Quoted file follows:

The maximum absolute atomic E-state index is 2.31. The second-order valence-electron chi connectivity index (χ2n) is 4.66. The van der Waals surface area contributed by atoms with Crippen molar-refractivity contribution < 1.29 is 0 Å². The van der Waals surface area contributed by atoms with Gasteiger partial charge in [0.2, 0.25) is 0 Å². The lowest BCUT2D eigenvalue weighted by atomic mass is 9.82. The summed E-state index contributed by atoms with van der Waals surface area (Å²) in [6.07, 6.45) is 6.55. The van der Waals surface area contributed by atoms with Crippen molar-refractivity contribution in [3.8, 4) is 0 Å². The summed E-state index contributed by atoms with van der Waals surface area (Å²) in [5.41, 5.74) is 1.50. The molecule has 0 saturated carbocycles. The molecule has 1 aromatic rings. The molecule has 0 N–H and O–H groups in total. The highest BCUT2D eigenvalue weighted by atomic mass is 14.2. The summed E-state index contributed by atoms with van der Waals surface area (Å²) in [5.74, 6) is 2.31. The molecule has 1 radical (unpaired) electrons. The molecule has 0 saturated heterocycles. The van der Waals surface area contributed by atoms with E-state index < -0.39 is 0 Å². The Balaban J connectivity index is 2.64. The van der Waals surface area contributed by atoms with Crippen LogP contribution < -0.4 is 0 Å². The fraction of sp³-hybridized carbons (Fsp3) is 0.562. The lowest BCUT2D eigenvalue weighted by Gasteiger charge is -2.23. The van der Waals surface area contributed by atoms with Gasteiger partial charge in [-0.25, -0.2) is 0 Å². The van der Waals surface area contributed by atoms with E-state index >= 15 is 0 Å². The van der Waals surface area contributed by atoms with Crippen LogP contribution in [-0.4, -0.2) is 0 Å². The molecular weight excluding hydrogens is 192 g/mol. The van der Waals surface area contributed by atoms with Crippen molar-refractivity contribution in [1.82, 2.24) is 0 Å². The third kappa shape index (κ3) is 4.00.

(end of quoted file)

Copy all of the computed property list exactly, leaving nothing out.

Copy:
The maximum absolute atomic E-state index is 2.31. The second-order valence-electron chi connectivity index (χ2n) is 4.66. The van der Waals surface area contributed by atoms with Crippen molar-refractivity contribution < 1.29 is 0 Å². The van der Waals surface area contributed by atoms with Gasteiger partial charge in [0.2, 0.25) is 0 Å². The lowest BCUT2D eigenvalue weighted by atomic mass is 9.82. The summed E-state index contributed by atoms with van der Waals surface area (Å²) in [6.07, 6.45) is 6.55. The van der Waals surface area contributed by atoms with Crippen molar-refractivity contribution in [3.8, 4) is 0 Å². The summed E-state index contributed by atoms with van der Waals surface area (Å²) in [5.41, 5.74) is 1.50. The molecule has 0 saturated carbocycles. The molecule has 1 aromatic rings. The molecule has 0 N–H and O–H groups in total. The highest BCUT2D eigenvalue weighted by atomic mass is 14.2. The summed E-state index contributed by atoms with van der Waals surface area (Å²) in [5.74, 6) is 2.31. The molecule has 1 radical (unpaired) electrons. The molecule has 0 saturated heterocycles. The van der Waals surface area contributed by atoms with E-state index < -0.39 is 0 Å². The Balaban J connectivity index is 2.64. The van der Waals surface area contributed by atoms with Crippen LogP contribution < -0.4 is 0 Å². The fraction of sp³-hybridized carbons (Fsp3) is 0.562. The lowest BCUT2D eigenvalue weighted by Gasteiger charge is -2.23. The van der Waals surface area contributed by atoms with Gasteiger partial charge in [-0.25, -0.2) is 0 Å². The van der Waals surface area contributed by atoms with E-state index >= 15 is 0 Å². The van der Waals surface area contributed by atoms with Crippen LogP contribution in [-0.4, -0.2) is 0 Å². The molecular weight excluding hydrogens is 192 g/mol. The van der Waals surface area contributed by atoms with Crippen molar-refractivity contribution in [1.82, 2.24) is 0 Å². The third kappa shape index (κ3) is 4.00.